A leading opponent of Common Core state education standards and abstinence-only sex education advocate has entered the race for state schools’ chief.
Republican Sheri Few of Lugoff announced her bid for the GOP nomination Friday on the steps of the S.C. Department of Education in Columbia.
Few joins a widening field of candidates for the state’s highest education post. State Reps. Mike Anthony, D-Union, and Andy Patrick, R-Beaufort, have announced they are running for the seat.
Montrio Belton, a Fort Mill Democrat, and Gary Burgess, a Pendleton Republican, also have said they will run.
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Few said eliminating Common Core education standards would be her top priority.
Few said she has studied public education policy, and through a nonprofit she started in 2000, “have worked to protect our children from the liberal biases found in nearly every discipline of public education,” she said.
If elected, Few said she would “use every resource available” to ensure parents and teachers are making educational decisions, prevent “federal government overreach” into the state’s education policy, and advocate for curriculum "that teaches truth and is not laden with anti-Christian and anti-American rhetoric.”
Few got involved in the fight against Common Core, adopted by the state in 2010, about a year ago, after Jane Robbins with the American Principles Project contacted her about the Common Core standards, she said.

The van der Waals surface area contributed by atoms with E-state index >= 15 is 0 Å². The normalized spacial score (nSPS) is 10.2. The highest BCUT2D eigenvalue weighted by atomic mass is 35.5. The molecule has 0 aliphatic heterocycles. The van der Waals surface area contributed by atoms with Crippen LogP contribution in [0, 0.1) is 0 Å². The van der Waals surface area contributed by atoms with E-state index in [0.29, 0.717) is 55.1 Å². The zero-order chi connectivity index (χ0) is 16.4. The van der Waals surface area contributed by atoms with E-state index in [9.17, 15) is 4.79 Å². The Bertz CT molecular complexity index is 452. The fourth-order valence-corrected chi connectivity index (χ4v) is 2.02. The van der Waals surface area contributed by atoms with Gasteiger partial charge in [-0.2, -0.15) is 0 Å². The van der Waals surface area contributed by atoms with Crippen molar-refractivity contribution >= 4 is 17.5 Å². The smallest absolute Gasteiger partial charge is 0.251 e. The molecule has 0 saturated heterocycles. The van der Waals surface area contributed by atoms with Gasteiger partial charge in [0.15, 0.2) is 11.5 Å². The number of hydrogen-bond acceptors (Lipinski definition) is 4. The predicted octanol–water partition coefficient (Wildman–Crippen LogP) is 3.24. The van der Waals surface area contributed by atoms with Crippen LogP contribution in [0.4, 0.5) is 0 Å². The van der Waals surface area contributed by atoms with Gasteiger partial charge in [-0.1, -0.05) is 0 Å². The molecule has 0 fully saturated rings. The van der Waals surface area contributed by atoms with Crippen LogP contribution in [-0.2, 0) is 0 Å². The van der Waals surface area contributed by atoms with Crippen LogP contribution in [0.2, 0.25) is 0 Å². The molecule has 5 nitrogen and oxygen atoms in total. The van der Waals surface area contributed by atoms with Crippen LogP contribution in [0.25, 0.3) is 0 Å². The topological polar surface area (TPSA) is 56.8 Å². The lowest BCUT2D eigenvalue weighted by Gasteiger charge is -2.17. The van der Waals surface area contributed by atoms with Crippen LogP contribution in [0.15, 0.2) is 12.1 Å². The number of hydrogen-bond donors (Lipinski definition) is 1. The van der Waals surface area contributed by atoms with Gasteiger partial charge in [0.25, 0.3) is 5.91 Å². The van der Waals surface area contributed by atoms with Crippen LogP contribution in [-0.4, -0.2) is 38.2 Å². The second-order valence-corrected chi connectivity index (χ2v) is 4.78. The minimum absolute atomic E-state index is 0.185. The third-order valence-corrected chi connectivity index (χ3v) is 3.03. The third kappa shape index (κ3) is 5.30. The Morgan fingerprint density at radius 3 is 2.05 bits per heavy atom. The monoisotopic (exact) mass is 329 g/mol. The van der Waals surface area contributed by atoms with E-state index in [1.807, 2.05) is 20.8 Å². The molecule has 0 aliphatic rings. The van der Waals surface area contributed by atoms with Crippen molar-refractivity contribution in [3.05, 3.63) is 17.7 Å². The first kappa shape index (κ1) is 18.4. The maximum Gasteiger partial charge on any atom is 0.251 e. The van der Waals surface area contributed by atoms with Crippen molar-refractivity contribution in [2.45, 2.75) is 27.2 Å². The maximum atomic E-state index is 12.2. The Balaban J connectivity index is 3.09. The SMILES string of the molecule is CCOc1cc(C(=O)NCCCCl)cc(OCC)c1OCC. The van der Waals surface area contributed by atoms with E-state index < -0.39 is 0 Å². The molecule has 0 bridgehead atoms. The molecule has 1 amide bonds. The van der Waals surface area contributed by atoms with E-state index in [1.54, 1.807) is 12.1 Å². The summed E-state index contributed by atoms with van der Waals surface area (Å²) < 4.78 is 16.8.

Few has been traveling the state campaigning against the standards, an approach she says she excels at having worked on political campaigns.
Few was state director for U.S. Rep. Michele Bachmann’s 2012 race for the GOP presidential nomination. She also consulted briefly for state Sen. Katrina Shealy, R-Lexington. That relationship ended with Few suing Shealy for compensation, Shealy counter-suing and both dropping their lawsuits.
Few ran unsuccessfully for the state House in 2006, 2008 and 2010.
Few also is the founder, president and CEO of S.C. Parents Involved in Education -- a nonprofit that developed abstinence-based sex education curriculum for schools and provides teacher training. The nonprofit, formed in 2000, has received about $1 million in state money for its abstinence programs since 2008.
Before creating the nonprofit, Few said she was a “stay-at-home mom” raising her three children, who all attended public schools. That experience inspired her to get involved in education issues, she said.